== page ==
A cowgirl workout, Manhattan sightseeing, poets, kitchens, cafes and that cinema in Auckland where the carpet always feels like it’s going to peel off.
Betchadupa “Empty Head”
“Empty Head” was Betchadupa’s first single, back at a time when these fresh-faced teens were mainly known for their famous rock dads. Lead singer Liam spends most of the video being a cool rock dude in his underground rock bunker, while the rest of the band bring comedic antics around the newly opened Force Entertainment Centre.
Greg Johnson “Let Time Be Still”
“Let Time Be Still” was based on a poem by James K Baxter, as part of the 2000 tribute album Baxter. It’s different from typical Greg Johnson songs, with more of a simple electronic sound. The video is shot in blue-tinted monochrome, filmed around the remote Whanganui settlement of Jerusalem. There’s also footage of a woman with a moko wandering around a city area.
“Workout” was over-the-top Europop, the kind of stuff that the newly opened Universal Music NZ was experimenting with. (It’s no surprise that Purrr opened for the Vengaboys.) The video puts Mel, Vivian and Nikki in sexy club cowgirl outfits and lays on the dancing and drama. It is completely magnificent.
Sam Hunt with SansAmp “Your Body Has No Flaw”
SansAmp was producer Jon Cooper and musician Ted Brown, who took a recording of Sam Hunt reading his poem, chopped it up and put it back together with music for a funky expression of admiration. The video uses footage of Sam Hunt in the studio and on the road.
Director: Paul Casserly
Nga Taonga Sound & Vision
Strawpeople “It’s Not Enough”
The CGI singer from “Drive” makes another appearance, this time voiced by Victoria Kelly and hanging out in Las Vegas. Any potential for Vegas excesses is tempered by shooting the city at night, creating more of a feeling of cool urban bustle.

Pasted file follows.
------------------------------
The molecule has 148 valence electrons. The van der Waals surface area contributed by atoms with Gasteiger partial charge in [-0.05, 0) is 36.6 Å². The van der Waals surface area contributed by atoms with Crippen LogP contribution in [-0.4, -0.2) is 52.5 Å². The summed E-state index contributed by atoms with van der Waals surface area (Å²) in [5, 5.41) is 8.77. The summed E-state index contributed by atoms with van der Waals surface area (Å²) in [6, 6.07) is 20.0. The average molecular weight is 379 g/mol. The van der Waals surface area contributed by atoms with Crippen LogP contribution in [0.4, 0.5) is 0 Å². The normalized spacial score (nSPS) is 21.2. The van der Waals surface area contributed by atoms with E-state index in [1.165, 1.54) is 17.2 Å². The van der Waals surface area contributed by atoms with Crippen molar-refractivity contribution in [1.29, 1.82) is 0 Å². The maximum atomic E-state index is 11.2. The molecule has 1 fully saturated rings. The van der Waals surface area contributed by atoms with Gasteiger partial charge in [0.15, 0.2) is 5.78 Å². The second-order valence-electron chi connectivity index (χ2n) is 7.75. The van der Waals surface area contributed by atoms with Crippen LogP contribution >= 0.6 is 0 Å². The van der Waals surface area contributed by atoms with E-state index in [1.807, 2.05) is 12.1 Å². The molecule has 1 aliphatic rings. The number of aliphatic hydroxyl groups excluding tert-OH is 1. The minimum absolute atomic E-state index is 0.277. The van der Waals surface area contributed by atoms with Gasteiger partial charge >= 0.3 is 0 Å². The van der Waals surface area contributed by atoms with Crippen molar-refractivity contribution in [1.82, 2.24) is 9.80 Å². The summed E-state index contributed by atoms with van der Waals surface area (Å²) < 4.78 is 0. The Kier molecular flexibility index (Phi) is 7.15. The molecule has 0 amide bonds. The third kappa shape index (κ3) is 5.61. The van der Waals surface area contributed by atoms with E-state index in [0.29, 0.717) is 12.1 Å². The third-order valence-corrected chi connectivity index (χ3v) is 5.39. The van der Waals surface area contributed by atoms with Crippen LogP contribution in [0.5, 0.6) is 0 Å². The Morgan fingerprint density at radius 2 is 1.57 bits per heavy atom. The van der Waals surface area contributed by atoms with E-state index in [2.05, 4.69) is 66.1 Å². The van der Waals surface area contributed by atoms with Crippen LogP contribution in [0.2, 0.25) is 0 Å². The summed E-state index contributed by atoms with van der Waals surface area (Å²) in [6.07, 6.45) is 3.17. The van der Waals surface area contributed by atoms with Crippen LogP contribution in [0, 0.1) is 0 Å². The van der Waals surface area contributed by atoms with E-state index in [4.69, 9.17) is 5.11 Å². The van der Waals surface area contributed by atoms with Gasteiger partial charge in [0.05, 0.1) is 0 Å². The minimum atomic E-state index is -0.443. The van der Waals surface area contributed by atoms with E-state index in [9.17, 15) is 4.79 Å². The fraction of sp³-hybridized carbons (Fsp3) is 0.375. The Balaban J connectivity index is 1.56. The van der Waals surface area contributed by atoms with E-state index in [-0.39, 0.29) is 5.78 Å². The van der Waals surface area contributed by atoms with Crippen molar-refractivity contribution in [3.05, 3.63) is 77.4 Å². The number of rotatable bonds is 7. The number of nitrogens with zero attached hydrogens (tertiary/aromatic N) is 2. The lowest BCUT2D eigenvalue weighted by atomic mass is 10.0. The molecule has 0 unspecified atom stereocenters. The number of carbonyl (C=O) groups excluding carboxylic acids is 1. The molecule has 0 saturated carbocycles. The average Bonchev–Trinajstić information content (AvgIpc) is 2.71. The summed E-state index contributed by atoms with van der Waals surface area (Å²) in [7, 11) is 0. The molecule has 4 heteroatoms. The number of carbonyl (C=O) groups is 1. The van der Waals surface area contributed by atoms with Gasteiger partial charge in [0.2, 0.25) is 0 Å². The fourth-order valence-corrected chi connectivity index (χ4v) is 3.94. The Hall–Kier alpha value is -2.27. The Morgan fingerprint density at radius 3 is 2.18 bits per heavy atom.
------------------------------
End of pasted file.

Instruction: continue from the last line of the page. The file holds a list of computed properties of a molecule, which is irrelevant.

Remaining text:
Thorazine Shuffle “More Than Anyone”
“More Than Anyone” was Thorazine Shuffle’s final funded music video. It’s a sweet love song, but the video takes the form of homemade travel video shot around Manhattan. It’s a guerrilla shoot, using a stealthy earbud in order to film a lip sync without having to organise the minimum $2 million general liability insurance policy that the MTA would otherwise require for shooting in the subway.
Betchadupa “Spill the Light”
“Spill the Light” was directed by Gerald Philips, a young design school student who worked with the band on several other videos. “Spill the Light” was a one-man effort by Gerald, as he was the director, camera operator, animator, editor and he’s the guy in the video sitting in the kitchen, listening to music. The video was made by him printing out and tracing over frames of the footage – it took months to complete. He talks about the process in this profile in The Big Art Trip – go to part three.
Director: Gerald Phillips
Nga Taonga Sound & Vision
Pitch Black “Electric Earth”
The NZ On Air database had this song listed as “Rhythms & Mutations”, but that’s just a line from a sample used in the song. The “Electric Earth” video goes with the themes of the song and is based around images of both the natural and electronic world, chaos and control.
Purrr “Can’t Stop”
Purrr have such ambitious pop videos. “Can’t Stop” puts the trio in a cafe, with the lead singer falling in love with a customer, a guy who does the worst dad-dancing with his head. There’s formation dancing, which comes across more like a flashmob, then a Wonder Woman-style transformation which puts the trio in the club, wearing low-rise disco trousers and bikini tops. Ugh, I never ever want a revival of fashion from 2000. Ever.
Before Friday “Your Kiss”
This was Before Friday’s final single as a duo before reforming as Dean Chandler the solo artist, with Ben Bell-Booth has his drummer and manager. The video sees the pair as seemingly invisible cupids, taking polaroids of troubled lovers in an attempt to foster more love. The end result is a cross between creepy and adorable, but if it works, I guess that’s ok.
Director: Greg Riwai
Strawpeople “City Lights”
Leza Corban returns as the vocalist on this track. The is based around a triptych of images based around city scenes, as well as Leza singing the song. It’s like all those videos that are made up of random footage in big overseas cities, only with carefully chosen shots and skilled and thoughtful editing.